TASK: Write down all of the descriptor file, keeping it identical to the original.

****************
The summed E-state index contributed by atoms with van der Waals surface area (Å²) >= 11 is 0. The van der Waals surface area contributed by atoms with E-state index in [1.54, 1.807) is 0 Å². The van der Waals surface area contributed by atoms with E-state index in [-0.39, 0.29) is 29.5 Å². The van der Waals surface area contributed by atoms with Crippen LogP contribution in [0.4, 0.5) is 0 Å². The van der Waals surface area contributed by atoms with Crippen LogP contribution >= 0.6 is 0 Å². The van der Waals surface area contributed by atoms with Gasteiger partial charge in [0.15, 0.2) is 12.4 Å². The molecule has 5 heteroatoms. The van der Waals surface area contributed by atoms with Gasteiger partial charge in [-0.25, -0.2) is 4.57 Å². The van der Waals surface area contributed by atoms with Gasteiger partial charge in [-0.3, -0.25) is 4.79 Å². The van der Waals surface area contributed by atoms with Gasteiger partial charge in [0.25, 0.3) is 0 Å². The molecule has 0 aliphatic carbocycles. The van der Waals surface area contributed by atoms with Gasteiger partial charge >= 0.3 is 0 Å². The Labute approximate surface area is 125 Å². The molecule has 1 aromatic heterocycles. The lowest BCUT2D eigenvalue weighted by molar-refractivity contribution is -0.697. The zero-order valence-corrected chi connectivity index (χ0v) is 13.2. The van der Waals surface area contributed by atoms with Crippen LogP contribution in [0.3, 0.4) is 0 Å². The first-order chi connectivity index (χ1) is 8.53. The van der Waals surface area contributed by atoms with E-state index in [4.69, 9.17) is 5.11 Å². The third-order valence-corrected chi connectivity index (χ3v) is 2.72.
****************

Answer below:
The summed E-state index contributed by atoms with van der Waals surface area (Å²) >= 11 is 0. The van der Waals surface area contributed by atoms with E-state index in [1.54, 1.807) is 0 Å². The van der Waals surface area contributed by atoms with E-state index in [-0.39, 0.29) is 29.5 Å². The van der Waals surface area contributed by atoms with Crippen LogP contribution in [0.4, 0.5) is 0 Å². The van der Waals surface area contributed by atoms with Crippen LogP contribution >= 0.6 is 0 Å². The van der Waals surface area contributed by atoms with Gasteiger partial charge in [0.15, 0.2) is 12.4 Å². The molecule has 5 heteroatoms. The van der Waals surface area contributed by atoms with Gasteiger partial charge in [-0.25, -0.2) is 4.57 Å². The van der Waals surface area contributed by atoms with Gasteiger partial charge in [-0.3, -0.25) is 4.79 Å². The van der Waals surface area contributed by atoms with Gasteiger partial charge in [0.25, 0.3) is 0 Å². The molecule has 0 aliphatic carbocycles. The van der Waals surface area contributed by atoms with Gasteiger partial charge >= 0.3 is 0 Å². The Labute approximate surface area is 125 Å². The molecule has 1 aromatic heterocycles. The lowest BCUT2D eigenvalue weighted by molar-refractivity contribution is -0.697. The zero-order valence-corrected chi connectivity index (χ0v) is 13.2. The van der Waals surface area contributed by atoms with Crippen LogP contribution in [0.3, 0.4) is 0 Å². The first-order chi connectivity index (χ1) is 8.53. The van der Waals surface area contributed by atoms with E-state index in [4.69, 9.17) is 5.11 Å². The third-order valence-corrected chi connectivity index (χ3v) is 2.72.